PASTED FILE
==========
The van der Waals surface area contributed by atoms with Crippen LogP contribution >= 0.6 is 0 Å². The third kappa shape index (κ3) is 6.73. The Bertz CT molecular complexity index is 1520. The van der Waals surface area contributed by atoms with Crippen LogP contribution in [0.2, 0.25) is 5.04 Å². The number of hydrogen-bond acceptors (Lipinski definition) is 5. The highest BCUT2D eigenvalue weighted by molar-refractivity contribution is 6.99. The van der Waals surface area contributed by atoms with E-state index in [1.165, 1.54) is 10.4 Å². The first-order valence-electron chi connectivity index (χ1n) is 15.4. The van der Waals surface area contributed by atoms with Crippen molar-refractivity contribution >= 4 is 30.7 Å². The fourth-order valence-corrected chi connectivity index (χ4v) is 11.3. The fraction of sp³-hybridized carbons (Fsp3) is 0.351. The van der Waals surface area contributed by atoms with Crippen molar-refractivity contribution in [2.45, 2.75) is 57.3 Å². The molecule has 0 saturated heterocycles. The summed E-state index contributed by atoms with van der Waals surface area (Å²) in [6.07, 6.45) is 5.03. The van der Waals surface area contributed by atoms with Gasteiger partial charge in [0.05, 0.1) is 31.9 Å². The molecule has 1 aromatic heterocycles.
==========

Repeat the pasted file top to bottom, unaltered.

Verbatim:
The van der Waals surface area contributed by atoms with Crippen LogP contribution >= 0.6 is 0 Å². The third kappa shape index (κ3) is 6.73. The Bertz CT molecular complexity index is 1520. The van der Waals surface area contributed by atoms with Crippen LogP contribution in [0.2, 0.25) is 5.04 Å². The number of hydrogen-bond acceptors (Lipinski definition) is 5. The highest BCUT2D eigenvalue weighted by molar-refractivity contribution is 6.99. The van der Waals surface area contributed by atoms with E-state index in [1.165, 1.54) is 10.4 Å². The first-order valence-electron chi connectivity index (χ1n) is 15.4. The van der Waals surface area contributed by atoms with Crippen molar-refractivity contribution >= 4 is 30.7 Å². The fourth-order valence-corrected chi connectivity index (χ4v) is 11.3. The fraction of sp³-hybridized carbons (Fsp3) is 0.351. The van der Waals surface area contributed by atoms with Crippen molar-refractivity contribution in [2.45, 2.75) is 57.3 Å². The molecule has 0 saturated heterocycles. The summed E-state index contributed by atoms with van der Waals surface area (Å²) in [6.07, 6.45) is 5.03. The van der Waals surface area contributed by atoms with Gasteiger partial charge in [0.05, 0.1) is 31.9 Å². The molecule has 1 aromatic heterocycles.